Evolution is a big deal.
Everyone probably understands the basics of how it works. “Things change over time,” and “good traits remain, while bad traits are eliminated” are common explanations from most people. It truly shows the power Darwin’s theory when 150 years later every student leaving high school is (or should be) aware of it. Unfortunately, what we learn about evolution in high school (and even first year biology) barely scratches the surface of how complex and beautiful evolution is.
I once had a physics teacher in first year who asked in front of the class (with my biology teacher in the room) why we still teach students about evolution. “Its basically the same stuff in high school regurgitated.” Besides setting up for an awkward academic debate between the two, the profs highlighted one of the common misconceptions about evolution: that it is a fully explored science. On the contrary, evolutionary biology is still a thriving field with many questions remaining unanswered.
The enormity of his theory is hard to grasp until you step back and take a look a it in the big picture. His process of natural selection is certainly his best known work, and it was as radical as it was significant. The apparent insanity of the idea may have in fact be one of the reasons why it took so long for him to finally publish On the Origin of Species: Darwin himself may not have been convinced of his theory. After all, he never had the ability to test it, it was distilled from a lifetime of observational work. This uncertainty is actually expressed in OoS as Darwin recounts many of the patterns in life that he couldn’t explain through his theory. Many of these examples have been explained as biology progresses (especially with the advent of DNA and genetics), but many of them still remain. Last year I took BIOL 418 – Evolutionary Ecology, a class designed to explore many of the major mysteries that still remain. Some of them we take for granted and might surprise you.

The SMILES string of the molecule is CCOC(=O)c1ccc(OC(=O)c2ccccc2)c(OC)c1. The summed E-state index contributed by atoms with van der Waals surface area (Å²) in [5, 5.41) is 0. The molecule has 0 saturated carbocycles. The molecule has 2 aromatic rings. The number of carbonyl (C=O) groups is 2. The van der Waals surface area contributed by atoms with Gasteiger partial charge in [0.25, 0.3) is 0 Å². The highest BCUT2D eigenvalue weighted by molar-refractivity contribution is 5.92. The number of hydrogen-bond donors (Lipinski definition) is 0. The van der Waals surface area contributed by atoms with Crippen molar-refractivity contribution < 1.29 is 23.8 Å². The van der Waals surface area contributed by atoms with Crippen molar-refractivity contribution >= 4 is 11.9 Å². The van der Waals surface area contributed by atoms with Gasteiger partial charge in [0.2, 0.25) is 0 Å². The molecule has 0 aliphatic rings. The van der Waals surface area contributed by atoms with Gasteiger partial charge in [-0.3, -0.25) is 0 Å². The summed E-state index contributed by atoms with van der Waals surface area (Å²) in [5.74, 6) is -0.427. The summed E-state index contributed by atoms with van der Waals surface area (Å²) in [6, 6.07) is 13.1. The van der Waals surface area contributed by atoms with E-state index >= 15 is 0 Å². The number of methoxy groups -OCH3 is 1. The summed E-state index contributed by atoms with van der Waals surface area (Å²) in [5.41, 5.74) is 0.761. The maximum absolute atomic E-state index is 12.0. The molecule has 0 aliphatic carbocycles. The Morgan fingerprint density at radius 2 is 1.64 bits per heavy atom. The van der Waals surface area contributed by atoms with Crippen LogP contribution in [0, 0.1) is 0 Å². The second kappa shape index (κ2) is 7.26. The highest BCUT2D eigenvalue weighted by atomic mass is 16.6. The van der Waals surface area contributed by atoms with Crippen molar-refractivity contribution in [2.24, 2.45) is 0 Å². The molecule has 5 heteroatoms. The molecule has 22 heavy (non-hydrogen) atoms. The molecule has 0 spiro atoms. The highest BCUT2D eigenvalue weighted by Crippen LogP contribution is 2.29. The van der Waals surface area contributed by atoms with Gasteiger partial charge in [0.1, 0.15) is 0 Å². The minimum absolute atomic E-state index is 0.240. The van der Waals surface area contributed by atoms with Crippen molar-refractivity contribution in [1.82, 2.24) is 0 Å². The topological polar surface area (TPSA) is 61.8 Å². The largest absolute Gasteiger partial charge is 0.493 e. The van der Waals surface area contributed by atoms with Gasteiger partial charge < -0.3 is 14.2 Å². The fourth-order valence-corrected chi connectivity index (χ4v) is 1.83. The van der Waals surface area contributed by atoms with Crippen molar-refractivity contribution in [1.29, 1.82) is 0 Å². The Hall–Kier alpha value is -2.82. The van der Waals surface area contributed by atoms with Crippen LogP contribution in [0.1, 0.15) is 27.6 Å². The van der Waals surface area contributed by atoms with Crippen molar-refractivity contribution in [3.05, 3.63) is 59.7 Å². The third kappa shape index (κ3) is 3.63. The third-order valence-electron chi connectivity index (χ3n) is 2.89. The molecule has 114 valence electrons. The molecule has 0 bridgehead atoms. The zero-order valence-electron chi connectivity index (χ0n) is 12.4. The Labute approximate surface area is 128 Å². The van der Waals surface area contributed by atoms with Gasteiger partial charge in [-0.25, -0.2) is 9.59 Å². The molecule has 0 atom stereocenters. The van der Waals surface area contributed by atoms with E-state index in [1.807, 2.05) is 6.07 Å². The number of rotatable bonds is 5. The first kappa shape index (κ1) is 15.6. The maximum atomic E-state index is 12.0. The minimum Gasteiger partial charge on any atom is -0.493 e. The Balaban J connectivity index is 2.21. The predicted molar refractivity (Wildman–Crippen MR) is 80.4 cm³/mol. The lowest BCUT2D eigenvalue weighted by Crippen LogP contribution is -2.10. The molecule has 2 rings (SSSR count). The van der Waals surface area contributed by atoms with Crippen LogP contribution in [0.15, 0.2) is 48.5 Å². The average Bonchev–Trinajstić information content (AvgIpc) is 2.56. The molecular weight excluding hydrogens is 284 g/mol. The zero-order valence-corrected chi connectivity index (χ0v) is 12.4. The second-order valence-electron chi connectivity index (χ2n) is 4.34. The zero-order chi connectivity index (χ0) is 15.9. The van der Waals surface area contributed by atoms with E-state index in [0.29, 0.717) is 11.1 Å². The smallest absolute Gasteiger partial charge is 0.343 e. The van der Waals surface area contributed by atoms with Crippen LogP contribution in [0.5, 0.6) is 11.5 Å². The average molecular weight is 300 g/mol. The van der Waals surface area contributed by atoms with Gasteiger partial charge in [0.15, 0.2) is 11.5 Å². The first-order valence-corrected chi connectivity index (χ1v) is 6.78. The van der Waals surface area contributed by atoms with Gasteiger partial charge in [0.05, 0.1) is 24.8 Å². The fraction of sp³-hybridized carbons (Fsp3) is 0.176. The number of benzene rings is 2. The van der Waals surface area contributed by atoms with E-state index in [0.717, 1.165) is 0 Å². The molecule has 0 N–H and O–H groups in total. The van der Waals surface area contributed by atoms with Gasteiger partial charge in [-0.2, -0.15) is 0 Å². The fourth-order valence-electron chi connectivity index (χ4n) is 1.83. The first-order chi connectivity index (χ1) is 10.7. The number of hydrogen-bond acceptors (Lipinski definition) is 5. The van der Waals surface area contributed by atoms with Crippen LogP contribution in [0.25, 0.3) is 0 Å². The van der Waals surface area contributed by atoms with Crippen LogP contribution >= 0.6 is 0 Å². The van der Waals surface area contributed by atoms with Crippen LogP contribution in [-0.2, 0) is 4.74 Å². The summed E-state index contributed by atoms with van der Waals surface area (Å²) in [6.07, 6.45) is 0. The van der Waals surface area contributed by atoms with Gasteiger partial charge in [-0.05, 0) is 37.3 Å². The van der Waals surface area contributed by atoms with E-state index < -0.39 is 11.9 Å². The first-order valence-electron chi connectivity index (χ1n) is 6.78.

The biggest gift that Darwin gave us is the ability to see ourselves in all living organisms. The same way we can look into the eyes of a human being half a world away and see a piece of ourselves we can look closely at bugs, plants, and animals around us a see our common ancestry. It is truly a revelation not only for science, but also for the philosophy that it espouses.
There is a fantastic article about Darwin, What Darwin Didn’t Know in February’s National Geographic. Check it out if you can.